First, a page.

Surprise was, as ever, a factor fundamental to the Axis attack, and Fretter-Pico hoped that the presence of a cloudy winter front would prevent the Allied aircraft from flying. In fact the Thunderbolt fighter-bombers of the XXII Tactical Air Command flew throughout 26 December, but mainly on scheduled missions over north-eastern Italy until the severity of the ‘Wintergewitter’ (ii) breakthrough became clear, after which the XXII Tactical Air Command revised its plan for 27 December to provide support for the 5th Army’s front. The Americans had total command of the air, and this was a major factor in dislocating the Axis thrust.
While Fretter-Pico was the overall commander, Carloni led the attack operationally. The Axis attack on the 92nd Division was based on the movement of one German and two Italian columns, whose objectives were the small towns of Barga, Sommocolonia, Vergemoli, Treppignana, Coreglia, Fornaci di Barga, Promiana, Castelvecchio and Calomini to the north-west of Lucca. The Italian first column, on the axis toward Vergemoli-Calomini, comprised the Battaglione alpina ‘Intra’, the HQ defence company of the 1o Reggimento alpino, the divisional reconnaissance group of the 4a Divisione alpina, and two marine infantry battalions of the 6o Reggimento of the 3a Divisione di marina. The mixed Italian and German second column, on the axis toward Treppignana and Castelvecchio, comprised the Battaglione alpino 'Brescia' and the 1 and 2/286th Grenadierregiment. And the German third column, on the axis toward Sommocolonia and Barga, comprised the Gebirgsjägerbataillon 'Mittenwald' and elements of the Maschinengewehrbataillon 'Generalfeldmarschall Kesselring'.
Early on 26 December elements of the two German assault battalions from the third column attacked the Sommocolonia, which was held by elements of Company F of the 2/366th Infantry supported by a number of Italian partisans, and according to some sources the US and partisan was tough but quickly overwhelmed. In the morning of the same day 200 men of the Gebirgsjägerbataillon 'Mittenwald' seized the US positions to the south of Sommocolonia at Bebbio and Scarpello from the 92nd Reconnaissance Troop, which withdrew to Coreglia. In the meantime, Axis mortars had opened fire along the whole front and the other two columns had begun to advance. The two German Grenadier battalions together with the attached Alpini company were successful in their attack in the centre down the Serchio valley on the eastern side of the river. On the river’s western side, the other companies of the Battaglione alpino 'Brescia' overcame a weak initial resistance, but their opponents were already falling back and the attackers advanced against only minimal resistance to Fornaci, which fell quickly despite the fact that the two German battalions came under severe criticism for their laggardly progress and lack of aggression.
The first column, however, faced more vigorous opposition on the right of the front. The elements of the the 3a Divisione di marina took Molazzano without difficulty and drove back the defenders back, but the regimental headquarters company suffered losses and failed to take the village of Brucciano. The Gruppo 'Cadelo' of the 4a Divisione alpina, supported by the Battaglione 'Intra' which made small diversionary attacks, occupied Calomini, but the 370th Infantry and some partisan groups could not be dislodged from Vergemoli. Under threat of encirclement and being cut off, this US and Italian partisan garrison eventually withdrew, leaving a partisan group to provide cover.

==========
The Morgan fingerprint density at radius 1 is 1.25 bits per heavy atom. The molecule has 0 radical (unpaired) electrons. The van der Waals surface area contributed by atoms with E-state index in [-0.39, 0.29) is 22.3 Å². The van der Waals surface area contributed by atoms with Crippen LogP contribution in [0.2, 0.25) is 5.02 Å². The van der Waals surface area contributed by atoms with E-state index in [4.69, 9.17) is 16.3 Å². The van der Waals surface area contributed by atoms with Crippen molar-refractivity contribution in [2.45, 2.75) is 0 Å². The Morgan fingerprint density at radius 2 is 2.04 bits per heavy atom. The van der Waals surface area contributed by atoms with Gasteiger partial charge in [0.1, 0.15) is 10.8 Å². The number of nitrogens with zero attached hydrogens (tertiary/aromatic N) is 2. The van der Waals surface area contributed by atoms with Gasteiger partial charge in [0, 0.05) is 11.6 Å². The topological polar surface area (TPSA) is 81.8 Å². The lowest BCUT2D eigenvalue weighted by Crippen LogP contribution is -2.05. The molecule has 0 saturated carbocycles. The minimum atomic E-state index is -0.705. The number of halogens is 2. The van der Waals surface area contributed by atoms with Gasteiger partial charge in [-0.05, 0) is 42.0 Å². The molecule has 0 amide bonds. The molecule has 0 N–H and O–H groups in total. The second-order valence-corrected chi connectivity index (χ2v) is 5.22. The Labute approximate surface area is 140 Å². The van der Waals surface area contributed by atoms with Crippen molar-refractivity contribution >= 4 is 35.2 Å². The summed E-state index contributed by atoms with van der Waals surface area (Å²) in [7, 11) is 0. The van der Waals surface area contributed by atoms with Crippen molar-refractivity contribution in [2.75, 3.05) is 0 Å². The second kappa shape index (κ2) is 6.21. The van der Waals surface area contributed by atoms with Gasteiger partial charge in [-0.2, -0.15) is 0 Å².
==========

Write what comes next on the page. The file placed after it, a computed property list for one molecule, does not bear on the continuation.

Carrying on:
By 27 December the German-led minor offensive was over. In the morning, the German assault troops entered Pian di Coreglia, which was their final objective, and Italian patrols went as far forward as the village of Calavorno, reporting that the Americans were still in full retreat. The other columns had also reached their objectives, and a complete Allied division had been routed.
During the morning of the following day, the Axis columns occupied Piano di Coreglia, their main objective, and some Italian patrols probed ahead and returned to report that the Americans were still in full retreat. The Axis forces took more than 250 prisoners, together with significant numbers of weapons and much food and equipment.
The Axis troops thus took all the villages of the Serchio valley as far as the outskirts of Bagni di Lucca after a penetration of more than 15.5 miles (25 km) through the Allied line.
As the men of the 92nd Division streamed back, they were ordered to take up positions on the left flank of the Indian positions, and the whole defence was placed under the command of Russell. The Axis objectives were short of the Indian line, however, and the Axis attack was pressed no farther forward. By a time late in the afternoon of 27 December, the Axis offensive was called to a halt, and by the following day the Axis troops were pulling back toward their start lines.
On 29 December the reconnaissance regiment of the 8th Indian Division advanced to the north along the main road, making no contact with the withdrawing Axis troops, and by 30 December the front line had been restored more or less to the pre-battle position. On 8 January the Indian troops were withdrawn into reserve.
On 8 January the Indian troops were withdrawn into reserve, and the men of the 4a Divisione alpina then held their new advanced line, 1.25 miles (2 km) to the south of the positions they had occupied on 25 December, until March 1945.
Graziani, who had promoted the attack to give military credence to the armed forces of the Repubblica Sociale Italiana, informally known as the Salò Republic, was well satisfied with the offensive and wanted to continue it. However, the threat posed by Allied air superiority effectively ended all thoughts of any further Axis attack to advance south of the 'Gotisch-Linie' defences.
Fascist propaganda gave great emphasis to the offensive, claiming it was a smaller-scale Italian version of the 'Wacht am Rhein' offensive which took place in the same month.